A Robert Ryan double feature, for richer and poorer
CAUGHT (1949): First, for richer, in this film where he plays...well basically Howard Hughes, although his character is actually named Smith Ohlrig. In any case, he's a wealthy industrialist. But it's really the story of Leonora Eames (Barbara Bel Geddes,) a poor little car-hop/aspiring model from Denver, caught up in the big city of L.A. Her first day of modeling lands her an invitation to a party on a private yacht, and although she doesn't quite make it there she does meet Ohlrig and falls for him before she even knows who he is. They see each other a bit, and then basically because his psychiatrist tells him it's a bad idea he decides to marry her. But shortly after the Cinderella wedding, things turn sour. He's not much of a husband, treating her more as his property. He's power-mad and above all, he hates losing (incidentally, Howard Hughes apparently had a spy in the editing department who sneaked him the dailies, and for some reason--probably admiration for Ryan--he let this film go forward.) Eventually she leaves him and his Long Island mansion to live in a small apartment and work as a secretary for Dr. Larry Quinada (James Mason, in his first Hollywood role.) They fall in love, but again Ohlrig doesn't like to lose. Which leads up to one of the strangest "happy" endings I've ever seen. SPOILER: the happy ending is a miscarriage which frees her from Ohlrig.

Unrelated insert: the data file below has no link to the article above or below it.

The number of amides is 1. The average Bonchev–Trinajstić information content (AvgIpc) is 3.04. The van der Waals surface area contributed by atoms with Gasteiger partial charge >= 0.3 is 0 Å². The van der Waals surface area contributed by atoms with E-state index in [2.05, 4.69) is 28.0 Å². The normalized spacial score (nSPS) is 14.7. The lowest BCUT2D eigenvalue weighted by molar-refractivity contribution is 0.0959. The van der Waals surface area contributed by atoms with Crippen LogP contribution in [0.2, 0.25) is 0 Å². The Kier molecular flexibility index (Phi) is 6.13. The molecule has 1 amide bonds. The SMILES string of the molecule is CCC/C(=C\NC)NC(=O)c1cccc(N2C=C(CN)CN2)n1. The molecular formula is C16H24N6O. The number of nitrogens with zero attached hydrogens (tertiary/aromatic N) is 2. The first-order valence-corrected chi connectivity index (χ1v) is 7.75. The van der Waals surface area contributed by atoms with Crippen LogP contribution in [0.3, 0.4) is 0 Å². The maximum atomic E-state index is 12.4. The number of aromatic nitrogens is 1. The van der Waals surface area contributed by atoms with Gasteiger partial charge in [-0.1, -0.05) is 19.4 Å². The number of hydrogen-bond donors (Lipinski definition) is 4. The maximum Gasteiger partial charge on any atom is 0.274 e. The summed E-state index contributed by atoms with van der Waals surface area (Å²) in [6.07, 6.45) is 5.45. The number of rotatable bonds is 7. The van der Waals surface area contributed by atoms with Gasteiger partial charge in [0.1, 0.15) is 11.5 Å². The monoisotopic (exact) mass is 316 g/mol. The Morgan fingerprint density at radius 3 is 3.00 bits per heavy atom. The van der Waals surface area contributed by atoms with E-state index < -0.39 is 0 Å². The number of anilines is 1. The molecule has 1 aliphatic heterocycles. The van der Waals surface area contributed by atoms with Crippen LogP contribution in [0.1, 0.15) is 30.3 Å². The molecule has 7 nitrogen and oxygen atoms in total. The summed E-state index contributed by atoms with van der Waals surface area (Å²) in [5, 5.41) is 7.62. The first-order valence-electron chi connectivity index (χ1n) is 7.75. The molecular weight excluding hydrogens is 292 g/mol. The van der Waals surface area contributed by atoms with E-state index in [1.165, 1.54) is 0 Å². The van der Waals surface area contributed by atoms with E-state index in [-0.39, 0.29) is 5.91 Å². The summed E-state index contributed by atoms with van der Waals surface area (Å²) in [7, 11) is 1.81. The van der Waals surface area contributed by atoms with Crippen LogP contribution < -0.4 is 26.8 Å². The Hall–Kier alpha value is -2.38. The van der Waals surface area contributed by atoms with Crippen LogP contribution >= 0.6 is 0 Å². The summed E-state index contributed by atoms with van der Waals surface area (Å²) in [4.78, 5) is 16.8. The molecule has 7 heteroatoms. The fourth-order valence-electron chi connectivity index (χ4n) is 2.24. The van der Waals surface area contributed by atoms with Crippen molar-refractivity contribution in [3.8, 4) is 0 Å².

THE SET-UP (1949): And then there's Robert Ryan for poorer, in what Eddie Muller described as the best boxing movie ever. In a world where ROCKY exists, that's a pretty bold statement...but one I won't challenge. Ryan is over-the-hill journeyman boxer Stoker Johnson, who is always just one punch away from a big payday. His long-suffering wife Julie is played by Audrey Totter. In a taut, real-time 72 minutes we see him prepare for a fight against a young up-and-comer. The thing is, his manager has arranged for him to take a dive in the third round. He just neglected to tell Stoker (see, then he'd have to cut him in on the action.) But Stoker has just enough heart to go the distance, and maybe even take the kid down. Which would be horrible, since Little Boy (Alan Baxter) set this all up, and he's not the kind of guy you want to cross. The overall story is predictable, but under the direction of Robert Wise, the immersive cinematography and editing that takes you right into the ring and into the audience, and of course the flawless performance by Ryan, this whole thing is a thrilling treat. Allegedly both Wise and Ryan consider this their best film, and I'm not one to argue with either of them.
Total Running Time: 160 minutes
My Total Minutes: 380,154